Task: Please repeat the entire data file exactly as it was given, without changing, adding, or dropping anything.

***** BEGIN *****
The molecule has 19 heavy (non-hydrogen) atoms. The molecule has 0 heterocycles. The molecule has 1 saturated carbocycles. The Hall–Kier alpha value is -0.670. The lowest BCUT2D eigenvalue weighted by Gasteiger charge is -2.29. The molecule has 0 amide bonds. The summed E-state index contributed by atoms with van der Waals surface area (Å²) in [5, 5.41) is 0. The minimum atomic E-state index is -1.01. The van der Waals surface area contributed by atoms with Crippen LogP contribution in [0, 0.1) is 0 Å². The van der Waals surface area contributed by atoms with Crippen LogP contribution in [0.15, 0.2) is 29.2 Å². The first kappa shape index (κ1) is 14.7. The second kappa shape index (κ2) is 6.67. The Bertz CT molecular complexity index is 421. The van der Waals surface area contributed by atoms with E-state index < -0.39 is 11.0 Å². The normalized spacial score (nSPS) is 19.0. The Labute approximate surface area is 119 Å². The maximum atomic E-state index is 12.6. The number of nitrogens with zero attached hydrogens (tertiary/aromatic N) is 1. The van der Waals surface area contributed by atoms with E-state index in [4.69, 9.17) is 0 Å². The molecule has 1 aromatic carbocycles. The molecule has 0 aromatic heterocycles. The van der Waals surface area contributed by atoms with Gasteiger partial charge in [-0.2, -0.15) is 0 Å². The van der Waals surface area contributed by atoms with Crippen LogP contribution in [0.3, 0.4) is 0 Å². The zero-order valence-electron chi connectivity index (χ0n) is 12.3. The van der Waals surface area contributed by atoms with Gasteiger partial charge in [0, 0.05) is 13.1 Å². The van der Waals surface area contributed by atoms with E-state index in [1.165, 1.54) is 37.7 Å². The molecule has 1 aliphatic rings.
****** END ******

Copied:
The molecule has 19 heavy (non-hydrogen) atoms. The molecule has 0 heterocycles. The molecule has 1 saturated carbocycles. The Hall–Kier alpha value is -0.670. The lowest BCUT2D eigenvalue weighted by Gasteiger charge is -2.29. The molecule has 0 amide bonds. The summed E-state index contributed by atoms with van der Waals surface area (Å²) in [5, 5.41) is 0. The minimum atomic E-state index is -1.01. The van der Waals surface area contributed by atoms with Crippen LogP contribution in [0, 0.1) is 0 Å². The van der Waals surface area contributed by atoms with Crippen LogP contribution in [0.15, 0.2) is 29.2 Å². The first kappa shape index (κ1) is 14.7. The second kappa shape index (κ2) is 6.67. The Bertz CT molecular complexity index is 421. The van der Waals surface area contributed by atoms with E-state index < -0.39 is 11.0 Å². The normalized spacial score (nSPS) is 19.0. The Labute approximate surface area is 119 Å². The maximum atomic E-state index is 12.6. The number of nitrogens with zero attached hydrogens (tertiary/aromatic N) is 1. The van der Waals surface area contributed by atoms with E-state index in [4.69, 9.17) is 0 Å². The molecule has 1 aromatic carbocycles. The molecule has 0 aromatic heterocycles. The van der Waals surface area contributed by atoms with Gasteiger partial charge in [-0.2, -0.15) is 0 Å². The van der Waals surface area contributed by atoms with Crippen LogP contribution in [0.3, 0.4) is 0 Å². The zero-order valence-electron chi connectivity index (χ0n) is 12.3. The van der Waals surface area contributed by atoms with Gasteiger partial charge in [0, 0.05) is 13.1 Å². The van der Waals surface area contributed by atoms with E-state index in [1.165, 1.54) is 37.7 Å². The molecule has 1 aliphatic rings.